David Cameron has denied that “tough” decisions on spending will mean cuts to frontline health services while campaigning in marginal seats he needs to win to secure overall victory.

The Tory leader said the squeeze on spending would be worse than for many years - and would mean more cuts than identified so far - but insisted he would not allow it to affect those in need.

And he suggested reforms would draw on private sector cost-cutting in firms such as Tesco as he answered questions at a store alongside the supermarket giant’s boss Sir Terry Leahy.

Buoyed by opinion polls showing a Conservative lead just four days ahead of polling day, Mr Cameron resumed his frenetic tour of the UK with visits to Liberal Democrat and Labour heartlands.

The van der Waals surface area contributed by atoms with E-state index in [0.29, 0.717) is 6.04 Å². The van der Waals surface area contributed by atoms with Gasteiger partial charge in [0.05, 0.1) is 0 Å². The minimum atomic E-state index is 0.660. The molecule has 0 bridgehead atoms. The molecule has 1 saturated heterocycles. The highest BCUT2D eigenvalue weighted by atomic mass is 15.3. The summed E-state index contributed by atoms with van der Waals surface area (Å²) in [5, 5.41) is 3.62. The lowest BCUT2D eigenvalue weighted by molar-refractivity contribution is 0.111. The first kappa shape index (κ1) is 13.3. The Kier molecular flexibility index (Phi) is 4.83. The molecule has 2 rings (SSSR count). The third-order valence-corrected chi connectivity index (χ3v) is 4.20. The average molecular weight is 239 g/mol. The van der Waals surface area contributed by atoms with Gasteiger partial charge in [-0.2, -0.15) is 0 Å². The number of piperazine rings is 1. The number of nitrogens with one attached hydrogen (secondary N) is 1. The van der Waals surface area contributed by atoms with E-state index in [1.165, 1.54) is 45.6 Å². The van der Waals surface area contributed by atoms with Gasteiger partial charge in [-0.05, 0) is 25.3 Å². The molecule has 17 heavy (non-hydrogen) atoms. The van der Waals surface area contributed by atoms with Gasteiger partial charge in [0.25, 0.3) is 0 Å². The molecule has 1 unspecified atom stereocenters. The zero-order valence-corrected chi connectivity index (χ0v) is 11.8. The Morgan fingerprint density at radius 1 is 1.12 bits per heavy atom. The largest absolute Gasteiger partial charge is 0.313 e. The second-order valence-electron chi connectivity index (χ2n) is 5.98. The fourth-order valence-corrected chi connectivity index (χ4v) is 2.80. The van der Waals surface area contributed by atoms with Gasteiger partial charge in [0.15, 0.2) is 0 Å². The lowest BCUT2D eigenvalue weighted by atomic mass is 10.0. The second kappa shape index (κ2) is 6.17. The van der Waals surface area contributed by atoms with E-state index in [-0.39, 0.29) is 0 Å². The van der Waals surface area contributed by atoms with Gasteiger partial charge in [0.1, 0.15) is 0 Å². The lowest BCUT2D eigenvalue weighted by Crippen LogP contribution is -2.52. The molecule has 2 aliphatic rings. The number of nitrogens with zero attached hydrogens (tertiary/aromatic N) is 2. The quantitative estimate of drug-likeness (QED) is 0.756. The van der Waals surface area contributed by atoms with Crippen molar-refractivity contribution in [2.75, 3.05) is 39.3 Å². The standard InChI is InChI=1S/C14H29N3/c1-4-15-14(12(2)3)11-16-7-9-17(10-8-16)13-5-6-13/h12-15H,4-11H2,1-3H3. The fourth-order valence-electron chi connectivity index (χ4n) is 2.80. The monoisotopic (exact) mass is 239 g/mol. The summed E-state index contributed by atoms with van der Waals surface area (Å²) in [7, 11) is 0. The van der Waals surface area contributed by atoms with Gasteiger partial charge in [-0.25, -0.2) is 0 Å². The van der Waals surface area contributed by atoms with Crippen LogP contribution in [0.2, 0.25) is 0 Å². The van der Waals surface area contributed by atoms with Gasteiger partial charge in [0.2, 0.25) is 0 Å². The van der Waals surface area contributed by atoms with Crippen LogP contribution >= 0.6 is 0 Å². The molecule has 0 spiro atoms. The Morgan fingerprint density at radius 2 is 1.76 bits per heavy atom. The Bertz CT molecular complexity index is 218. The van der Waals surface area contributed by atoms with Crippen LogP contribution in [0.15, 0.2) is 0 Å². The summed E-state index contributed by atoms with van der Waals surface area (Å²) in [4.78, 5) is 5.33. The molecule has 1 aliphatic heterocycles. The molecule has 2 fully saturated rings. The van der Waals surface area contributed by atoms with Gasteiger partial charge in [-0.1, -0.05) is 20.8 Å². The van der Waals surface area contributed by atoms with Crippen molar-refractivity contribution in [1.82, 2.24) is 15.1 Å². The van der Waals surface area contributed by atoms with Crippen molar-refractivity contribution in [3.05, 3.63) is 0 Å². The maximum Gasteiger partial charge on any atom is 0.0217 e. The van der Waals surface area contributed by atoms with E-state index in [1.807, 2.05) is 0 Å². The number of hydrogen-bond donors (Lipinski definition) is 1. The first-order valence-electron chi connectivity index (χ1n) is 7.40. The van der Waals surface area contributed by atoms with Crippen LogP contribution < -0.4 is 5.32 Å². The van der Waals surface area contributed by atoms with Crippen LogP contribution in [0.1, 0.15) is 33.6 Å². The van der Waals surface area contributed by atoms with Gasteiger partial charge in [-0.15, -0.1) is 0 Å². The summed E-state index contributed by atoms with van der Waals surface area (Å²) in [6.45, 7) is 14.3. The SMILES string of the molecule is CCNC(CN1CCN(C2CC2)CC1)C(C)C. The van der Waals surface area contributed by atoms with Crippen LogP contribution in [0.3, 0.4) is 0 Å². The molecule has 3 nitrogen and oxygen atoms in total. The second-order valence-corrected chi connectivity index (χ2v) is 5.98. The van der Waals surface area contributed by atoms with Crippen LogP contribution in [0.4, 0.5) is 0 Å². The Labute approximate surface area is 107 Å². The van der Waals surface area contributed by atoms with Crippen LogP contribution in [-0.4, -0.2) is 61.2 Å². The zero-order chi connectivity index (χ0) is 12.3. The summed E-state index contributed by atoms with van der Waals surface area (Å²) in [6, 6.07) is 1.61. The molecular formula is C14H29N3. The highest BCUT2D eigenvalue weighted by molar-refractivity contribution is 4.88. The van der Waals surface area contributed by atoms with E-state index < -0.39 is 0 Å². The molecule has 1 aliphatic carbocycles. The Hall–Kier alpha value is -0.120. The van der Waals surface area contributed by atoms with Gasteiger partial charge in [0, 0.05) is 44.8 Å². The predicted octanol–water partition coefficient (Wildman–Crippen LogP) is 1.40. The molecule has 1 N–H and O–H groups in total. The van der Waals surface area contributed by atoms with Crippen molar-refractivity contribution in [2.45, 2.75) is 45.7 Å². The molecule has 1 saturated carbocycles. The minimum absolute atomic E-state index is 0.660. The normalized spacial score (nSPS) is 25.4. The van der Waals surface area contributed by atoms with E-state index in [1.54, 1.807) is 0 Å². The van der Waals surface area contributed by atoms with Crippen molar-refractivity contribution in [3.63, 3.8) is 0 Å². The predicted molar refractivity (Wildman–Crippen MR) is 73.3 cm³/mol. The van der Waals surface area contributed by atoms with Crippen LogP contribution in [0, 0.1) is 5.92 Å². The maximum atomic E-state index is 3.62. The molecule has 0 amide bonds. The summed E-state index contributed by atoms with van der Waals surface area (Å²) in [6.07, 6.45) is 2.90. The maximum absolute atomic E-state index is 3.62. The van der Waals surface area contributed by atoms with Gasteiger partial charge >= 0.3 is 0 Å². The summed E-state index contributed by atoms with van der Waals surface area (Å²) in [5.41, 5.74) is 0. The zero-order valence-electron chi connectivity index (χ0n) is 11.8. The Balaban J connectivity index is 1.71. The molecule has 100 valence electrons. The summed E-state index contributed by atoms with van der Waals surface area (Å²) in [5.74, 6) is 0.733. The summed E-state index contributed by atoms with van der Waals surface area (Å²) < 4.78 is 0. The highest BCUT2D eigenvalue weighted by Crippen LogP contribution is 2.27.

In Newquay, Cornwall, he told business leaders that the Liberal Democrats - who hold several Tory target seats in the area - had been exposed as having “crazy” policies, notably on immigration.

And campaigning in Delyn, Wales, where the Tories need a swing of nearly 10% to unseat Labour’s police minister David Hanson, he accused Gordon Brown of resorting to “scare” tactics.

He repeated his pledge to act “in the national interest” in the event of a hung parliament but warned it was most likely to result in a “muddle” that left Harriet Harman or Ed Balls running the UK.

In an interview for BBC1’s The Andrew Marr Show, he said the Institute of Fiscal Studies was wrong to say that a Conservative government would have to find a further £52bn in spending cuts but accepted they would be more extensive than publicly detailed so far.

“There are undoubtedly going to be some very difficult and tough decisions,” he said - insisting he had “no plans” to raise VAT.

“It isn’t possible to explain everything that has to be done from a position of opposition,” he added when pressed for more details of where the axe may fall.